This week the OEC team tamed the unruly forest garden thicket!
Armed with a couple of handsaws, some loppers, and new pair of Felco pruning shears, the Organic Education Center staff set out to accomplish their greatest feat thus far in 2010: the winter pruning of the fruit trees at our demonstration garden. Taking advantage of some peculiarly mild February weather, we got to work trimming back unruly growth and cutting off dead, damaged, and deranged branches. In our garden we a have a variety of fruit bearing trees, including apple, peach, plumb, and medlar, to name a few. All were in need of some hard pruning. We took our time, making intentional cuts to promote healthy growth in each tree.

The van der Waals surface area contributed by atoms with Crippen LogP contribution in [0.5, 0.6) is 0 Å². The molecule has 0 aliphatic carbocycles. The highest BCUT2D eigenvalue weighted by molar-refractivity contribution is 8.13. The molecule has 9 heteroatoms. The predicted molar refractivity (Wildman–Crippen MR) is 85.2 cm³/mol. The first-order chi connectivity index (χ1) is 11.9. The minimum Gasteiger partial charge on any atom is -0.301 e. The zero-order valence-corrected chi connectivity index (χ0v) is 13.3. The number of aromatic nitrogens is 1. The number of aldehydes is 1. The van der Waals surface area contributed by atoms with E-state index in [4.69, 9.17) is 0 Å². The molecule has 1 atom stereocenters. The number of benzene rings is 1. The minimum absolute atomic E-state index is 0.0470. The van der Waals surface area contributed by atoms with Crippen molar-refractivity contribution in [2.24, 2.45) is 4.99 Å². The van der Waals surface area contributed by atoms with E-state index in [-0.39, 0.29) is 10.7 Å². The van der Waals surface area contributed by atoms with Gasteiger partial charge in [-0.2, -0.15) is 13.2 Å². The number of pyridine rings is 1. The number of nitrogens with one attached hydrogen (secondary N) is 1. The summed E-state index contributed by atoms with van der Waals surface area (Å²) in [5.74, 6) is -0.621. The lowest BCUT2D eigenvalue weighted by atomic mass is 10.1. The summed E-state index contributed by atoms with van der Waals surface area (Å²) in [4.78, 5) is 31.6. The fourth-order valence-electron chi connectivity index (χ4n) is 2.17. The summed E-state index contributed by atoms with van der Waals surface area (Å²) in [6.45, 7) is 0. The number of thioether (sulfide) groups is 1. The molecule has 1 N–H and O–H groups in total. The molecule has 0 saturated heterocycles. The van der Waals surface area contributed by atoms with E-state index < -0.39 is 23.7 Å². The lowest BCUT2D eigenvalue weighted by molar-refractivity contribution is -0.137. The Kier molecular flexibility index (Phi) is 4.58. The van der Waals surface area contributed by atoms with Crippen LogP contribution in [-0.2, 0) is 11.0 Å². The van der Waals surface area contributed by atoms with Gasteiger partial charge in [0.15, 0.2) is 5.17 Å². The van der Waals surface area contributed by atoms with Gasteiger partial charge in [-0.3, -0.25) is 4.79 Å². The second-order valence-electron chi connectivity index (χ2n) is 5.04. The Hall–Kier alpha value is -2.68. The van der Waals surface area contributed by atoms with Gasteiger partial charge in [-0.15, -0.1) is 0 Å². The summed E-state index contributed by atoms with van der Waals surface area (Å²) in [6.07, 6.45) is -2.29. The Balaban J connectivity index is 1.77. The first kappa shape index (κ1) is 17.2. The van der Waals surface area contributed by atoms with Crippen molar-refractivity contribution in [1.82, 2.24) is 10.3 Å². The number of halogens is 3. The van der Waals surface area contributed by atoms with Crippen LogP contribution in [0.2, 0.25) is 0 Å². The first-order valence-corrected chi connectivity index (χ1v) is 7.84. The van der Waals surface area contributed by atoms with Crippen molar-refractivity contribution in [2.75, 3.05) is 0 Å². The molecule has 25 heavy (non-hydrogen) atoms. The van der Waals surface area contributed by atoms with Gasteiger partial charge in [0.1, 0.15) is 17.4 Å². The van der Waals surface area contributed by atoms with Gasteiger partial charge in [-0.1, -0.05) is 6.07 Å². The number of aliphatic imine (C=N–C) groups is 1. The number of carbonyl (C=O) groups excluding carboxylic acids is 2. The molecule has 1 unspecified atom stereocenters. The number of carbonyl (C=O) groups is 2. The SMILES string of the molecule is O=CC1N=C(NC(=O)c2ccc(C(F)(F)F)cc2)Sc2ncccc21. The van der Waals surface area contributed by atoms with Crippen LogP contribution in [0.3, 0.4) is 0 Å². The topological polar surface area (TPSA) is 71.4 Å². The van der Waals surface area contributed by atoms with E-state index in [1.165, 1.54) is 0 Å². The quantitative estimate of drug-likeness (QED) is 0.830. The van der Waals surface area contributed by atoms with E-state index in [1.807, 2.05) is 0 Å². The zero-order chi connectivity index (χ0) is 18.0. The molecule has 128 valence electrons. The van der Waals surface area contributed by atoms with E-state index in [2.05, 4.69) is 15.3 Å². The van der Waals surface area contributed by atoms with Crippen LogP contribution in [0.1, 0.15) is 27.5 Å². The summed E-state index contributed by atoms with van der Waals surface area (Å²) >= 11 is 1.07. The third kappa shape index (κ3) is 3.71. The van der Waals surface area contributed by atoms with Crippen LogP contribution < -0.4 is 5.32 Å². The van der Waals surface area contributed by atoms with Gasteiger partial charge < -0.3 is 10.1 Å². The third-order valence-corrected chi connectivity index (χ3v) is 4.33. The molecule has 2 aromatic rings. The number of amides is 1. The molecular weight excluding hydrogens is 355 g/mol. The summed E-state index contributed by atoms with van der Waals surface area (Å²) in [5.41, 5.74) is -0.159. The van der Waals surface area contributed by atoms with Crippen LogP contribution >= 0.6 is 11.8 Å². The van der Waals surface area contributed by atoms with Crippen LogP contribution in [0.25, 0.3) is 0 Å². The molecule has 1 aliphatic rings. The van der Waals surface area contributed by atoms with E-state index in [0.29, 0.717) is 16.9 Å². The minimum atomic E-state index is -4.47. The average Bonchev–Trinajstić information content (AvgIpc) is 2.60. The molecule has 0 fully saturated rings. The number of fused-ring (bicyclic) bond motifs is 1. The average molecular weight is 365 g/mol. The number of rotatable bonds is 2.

Late winter is a great time for pruning most fruit trees. Since there is no leafy growth this time of year, you can survey a tree’s entire structure and make strategic cuts without foliage obstructing your work. Moreover, fresh wounds are exposed for only a short time before new growth begins in early spring.
If you are looking to do some pruning yourself, we suggest brushing up on some horticultural literature first. Our favorite comprehensive guide is a book put out by the American Horticultural Society called Pruning & Training: A Fully Illustrated Plant-by-Plant Manual.
To learn more about getting the most out of your backyard garden, check out the list of Organic Education Center Classes offered this spring!